Enact Medicare for All
“We always ask why the richest country in the world doesn't have excellent affordable universal healthcare. Let me say once and for all that we all know the answer. It is because corporations and the ultra-wealthy control policy in Washington -- and this needs to end.”
- Zak Ringelstein -
There is no excuse for why the richest country in the world has forced millions of people to live in fear about their next medical bill or trip to the hospital. No one should wonder how they are going to pay for medicine that would save their lives and pharmaceutical lobbyists need to stop standing in the way of making Americans healthier. The Affordable Care Act has increased the percentage of Americans covered by insurance and ensured that people with preexisting conditions can’t be taken advantage of. However, it still doesn’t work well for all Americans and we deserve better.
We believe that health care is a right and that a prosperous country has a healthy citizenry. Therefore we believe Medicare, a single-payer system that has proven itself over the course of many decades, should be implemented universally. Medicare For All legislation will be my top priority because no Mainer should pay the cost of a second mortgage just to make sure their family can be healthy or receive life-saving care.
This is not just the right thing to do; it will also stimulate our economy and spend our taxpayer dollars more efficiently. We would pay for it by cutting waste in billing departments and insurance administration, ending an era when hospitals overcharge for routine procedures and supplies, eliminating two insurance subsidies, and adjusting the Medicare tax (split between employers and employees) to meet the needs of the bill.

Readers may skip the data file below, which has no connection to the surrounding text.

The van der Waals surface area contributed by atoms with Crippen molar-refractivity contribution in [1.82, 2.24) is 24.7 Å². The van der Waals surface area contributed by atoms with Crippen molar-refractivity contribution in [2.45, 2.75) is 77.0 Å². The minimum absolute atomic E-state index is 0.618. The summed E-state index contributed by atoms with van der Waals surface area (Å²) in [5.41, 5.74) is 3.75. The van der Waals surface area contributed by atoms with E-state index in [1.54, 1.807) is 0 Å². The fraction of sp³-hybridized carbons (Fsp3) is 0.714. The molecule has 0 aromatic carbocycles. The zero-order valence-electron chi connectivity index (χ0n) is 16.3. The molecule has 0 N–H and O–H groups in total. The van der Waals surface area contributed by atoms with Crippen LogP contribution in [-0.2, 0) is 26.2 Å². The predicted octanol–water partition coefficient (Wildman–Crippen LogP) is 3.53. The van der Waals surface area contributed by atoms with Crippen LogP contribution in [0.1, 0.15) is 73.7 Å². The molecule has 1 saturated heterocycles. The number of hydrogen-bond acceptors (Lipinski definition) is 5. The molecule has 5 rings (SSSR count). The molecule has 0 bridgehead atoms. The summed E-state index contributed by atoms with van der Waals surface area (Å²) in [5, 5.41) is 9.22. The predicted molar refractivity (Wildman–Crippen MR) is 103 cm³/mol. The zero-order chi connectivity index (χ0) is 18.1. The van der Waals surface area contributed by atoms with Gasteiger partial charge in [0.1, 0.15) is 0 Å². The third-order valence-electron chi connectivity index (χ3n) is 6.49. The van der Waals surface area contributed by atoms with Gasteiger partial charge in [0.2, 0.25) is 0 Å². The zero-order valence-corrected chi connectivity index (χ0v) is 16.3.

With rural hospitals shutting down and vital medical departments closing at record rates in the midst of an opioid crisis that disproportionately affects rural communities, any Medicare For All bill should include subsidies for existing rural hospitals, money for new ones, and financial incentives for top doctors to work in these areas. Hospitals must not be rewarded for more sickness, but for more health. Hospital administration should be incentivized by creating a healthier community and therefore America should adopt global budgeting: a single-line budget solution for hospitals.
Fighting the opioid epidemic requires a joint emergency response on the local, state and national levels of government that starts with getting pharmaceutical companies out of Washington. Individuals and families affected need wrap-around support from health care services, mental health providers, faith centers, and community groups. Mainers need support groups and increased access to overdose-reversing treatment, which requires more certified providers. To prevent this crisis from continuing, we need laws that prevent pharmaceutical companies from taking advantage of people's lives for profit, better training and laws for doctors prescribing opioids, more funding for scientific research on how best to treat addiction, and large-scale public education efforts.